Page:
Diphtheria, a toxin-mediated disease of upper respiratory tract in humans caused by Corynebacterium diphtheriae, has been a global healthcare challenge responsible for a significant mortality in the pre-vaccination era and more recently, in the regions with poor immunization coverage. Historically, biochemical characteristics are used for subdividing C. diphtheriae strains into four biovars, that is, mitis, gravis, intermedius, and belfanti. However, this differentiation is not useful in tracing the pathogen transmission and characterizing outbreak-associated strains. Genetic approaches, for example, multilocus sequence typing (MLST) and ribotyping have been developed and used for evolutionary and epidemiological characterization until the introduction of next-generation sequencing. Pan-genomic approaches improved our understanding of evolutionary dynamics and virulence characteristics of C. diphtheriae strains, particularly in respect to the genetic factors associated with invasive infections caused by nontoxigenic strains. Corynebacterium ulcerans, a close relative of C. diphtheriae, has recently emerged as an important zoonotic pathogen that also causes diphtheria-like infections in humans. Genome-based studies also provided important knowledge of the major lineages and virulence potential of C. ulcerans.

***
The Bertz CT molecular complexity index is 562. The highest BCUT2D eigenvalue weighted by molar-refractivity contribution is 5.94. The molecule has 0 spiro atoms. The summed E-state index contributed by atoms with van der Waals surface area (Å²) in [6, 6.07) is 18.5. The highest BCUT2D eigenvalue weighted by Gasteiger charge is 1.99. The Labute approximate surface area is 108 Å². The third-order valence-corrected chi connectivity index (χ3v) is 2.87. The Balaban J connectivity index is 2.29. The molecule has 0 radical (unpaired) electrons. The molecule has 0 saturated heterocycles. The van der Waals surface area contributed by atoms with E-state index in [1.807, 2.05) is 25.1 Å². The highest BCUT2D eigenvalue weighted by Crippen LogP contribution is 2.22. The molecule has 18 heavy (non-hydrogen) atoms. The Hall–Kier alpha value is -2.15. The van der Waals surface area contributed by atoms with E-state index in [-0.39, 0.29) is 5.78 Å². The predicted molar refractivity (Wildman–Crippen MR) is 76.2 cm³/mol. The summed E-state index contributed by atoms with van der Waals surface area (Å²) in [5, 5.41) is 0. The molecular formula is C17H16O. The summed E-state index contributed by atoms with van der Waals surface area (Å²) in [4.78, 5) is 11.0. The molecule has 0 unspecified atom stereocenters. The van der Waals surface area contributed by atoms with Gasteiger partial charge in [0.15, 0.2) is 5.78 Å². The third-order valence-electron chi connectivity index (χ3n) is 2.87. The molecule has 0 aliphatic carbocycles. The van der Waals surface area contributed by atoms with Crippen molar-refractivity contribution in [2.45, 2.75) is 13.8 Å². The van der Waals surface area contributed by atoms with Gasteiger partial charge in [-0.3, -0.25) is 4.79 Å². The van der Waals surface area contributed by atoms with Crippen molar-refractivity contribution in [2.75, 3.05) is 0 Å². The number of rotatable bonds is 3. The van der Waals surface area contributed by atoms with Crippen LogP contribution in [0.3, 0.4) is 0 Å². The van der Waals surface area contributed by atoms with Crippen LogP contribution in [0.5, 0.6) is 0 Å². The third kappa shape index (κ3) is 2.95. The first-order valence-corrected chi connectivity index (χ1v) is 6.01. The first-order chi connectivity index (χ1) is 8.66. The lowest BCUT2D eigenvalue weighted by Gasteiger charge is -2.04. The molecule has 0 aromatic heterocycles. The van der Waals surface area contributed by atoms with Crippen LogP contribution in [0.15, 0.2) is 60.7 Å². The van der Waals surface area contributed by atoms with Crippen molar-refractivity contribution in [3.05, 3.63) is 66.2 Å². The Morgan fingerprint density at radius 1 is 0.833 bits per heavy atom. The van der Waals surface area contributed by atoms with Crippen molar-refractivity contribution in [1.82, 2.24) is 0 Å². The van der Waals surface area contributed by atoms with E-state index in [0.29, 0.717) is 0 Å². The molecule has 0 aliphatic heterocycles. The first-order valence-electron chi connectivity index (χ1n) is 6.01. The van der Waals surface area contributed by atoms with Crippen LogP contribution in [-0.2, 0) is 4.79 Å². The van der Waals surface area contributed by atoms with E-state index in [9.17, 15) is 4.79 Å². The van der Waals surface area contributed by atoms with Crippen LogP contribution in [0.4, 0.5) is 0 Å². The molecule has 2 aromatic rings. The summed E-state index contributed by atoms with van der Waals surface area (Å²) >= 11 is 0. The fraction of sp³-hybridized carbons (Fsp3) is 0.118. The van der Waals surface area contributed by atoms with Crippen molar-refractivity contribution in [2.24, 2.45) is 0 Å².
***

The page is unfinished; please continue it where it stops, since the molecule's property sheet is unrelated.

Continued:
|Title of host publication||Pan-genomics: Applications, Challenges, and Future Prospects|
|Editors||Debmalya Barh, Siomar Soares, Sandeep Tiwari, Vasco Azevedo|
|Number of pages||20|
|Publication status||Published - 2020|